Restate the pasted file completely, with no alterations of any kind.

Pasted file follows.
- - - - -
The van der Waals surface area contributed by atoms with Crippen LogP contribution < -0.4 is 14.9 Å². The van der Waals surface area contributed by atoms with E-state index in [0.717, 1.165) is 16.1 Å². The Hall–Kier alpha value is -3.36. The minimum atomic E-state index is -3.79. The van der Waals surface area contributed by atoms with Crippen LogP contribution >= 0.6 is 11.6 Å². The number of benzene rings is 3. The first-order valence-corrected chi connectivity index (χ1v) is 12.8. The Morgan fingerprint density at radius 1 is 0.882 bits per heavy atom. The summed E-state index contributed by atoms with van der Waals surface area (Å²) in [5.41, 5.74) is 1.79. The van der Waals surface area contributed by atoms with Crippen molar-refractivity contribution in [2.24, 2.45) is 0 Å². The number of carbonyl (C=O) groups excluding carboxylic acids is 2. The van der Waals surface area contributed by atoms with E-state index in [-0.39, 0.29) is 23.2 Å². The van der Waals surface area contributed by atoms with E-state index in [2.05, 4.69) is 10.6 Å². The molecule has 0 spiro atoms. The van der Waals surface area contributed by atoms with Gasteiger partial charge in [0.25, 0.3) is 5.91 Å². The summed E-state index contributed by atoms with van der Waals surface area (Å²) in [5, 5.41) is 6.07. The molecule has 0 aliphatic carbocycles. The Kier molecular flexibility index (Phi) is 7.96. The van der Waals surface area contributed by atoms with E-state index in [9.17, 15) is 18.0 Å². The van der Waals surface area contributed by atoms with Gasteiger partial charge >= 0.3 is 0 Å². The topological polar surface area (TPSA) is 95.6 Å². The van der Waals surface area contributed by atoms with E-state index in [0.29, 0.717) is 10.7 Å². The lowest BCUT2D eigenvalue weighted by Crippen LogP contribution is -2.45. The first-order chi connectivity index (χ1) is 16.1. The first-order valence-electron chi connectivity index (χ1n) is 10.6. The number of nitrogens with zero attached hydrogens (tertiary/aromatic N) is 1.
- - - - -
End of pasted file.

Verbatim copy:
The van der Waals surface area contributed by atoms with Crippen LogP contribution < -0.4 is 14.9 Å². The van der Waals surface area contributed by atoms with E-state index in [0.717, 1.165) is 16.1 Å². The Hall–Kier alpha value is -3.36. The minimum atomic E-state index is -3.79. The van der Waals surface area contributed by atoms with Crippen LogP contribution >= 0.6 is 11.6 Å². The number of benzene rings is 3. The first-order valence-corrected chi connectivity index (χ1v) is 12.8. The Morgan fingerprint density at radius 1 is 0.882 bits per heavy atom. The summed E-state index contributed by atoms with van der Waals surface area (Å²) in [5.41, 5.74) is 1.79. The van der Waals surface area contributed by atoms with Crippen molar-refractivity contribution in [2.24, 2.45) is 0 Å². The number of carbonyl (C=O) groups excluding carboxylic acids is 2. The van der Waals surface area contributed by atoms with E-state index in [-0.39, 0.29) is 23.2 Å². The van der Waals surface area contributed by atoms with E-state index in [2.05, 4.69) is 10.6 Å². The molecule has 0 spiro atoms. The van der Waals surface area contributed by atoms with Gasteiger partial charge in [0.25, 0.3) is 5.91 Å². The summed E-state index contributed by atoms with van der Waals surface area (Å²) in [5, 5.41) is 6.07. The molecule has 0 aliphatic carbocycles. The Kier molecular flexibility index (Phi) is 7.96. The van der Waals surface area contributed by atoms with E-state index in [9.17, 15) is 18.0 Å². The van der Waals surface area contributed by atoms with Gasteiger partial charge >= 0.3 is 0 Å². The topological polar surface area (TPSA) is 95.6 Å². The van der Waals surface area contributed by atoms with E-state index in [0.29, 0.717) is 10.7 Å². The lowest BCUT2D eigenvalue weighted by Crippen LogP contribution is -2.45. The first-order chi connectivity index (χ1) is 16.1. The first-order valence-electron chi connectivity index (χ1n) is 10.6. The number of nitrogens with zero attached hydrogens (tertiary/aromatic N) is 1.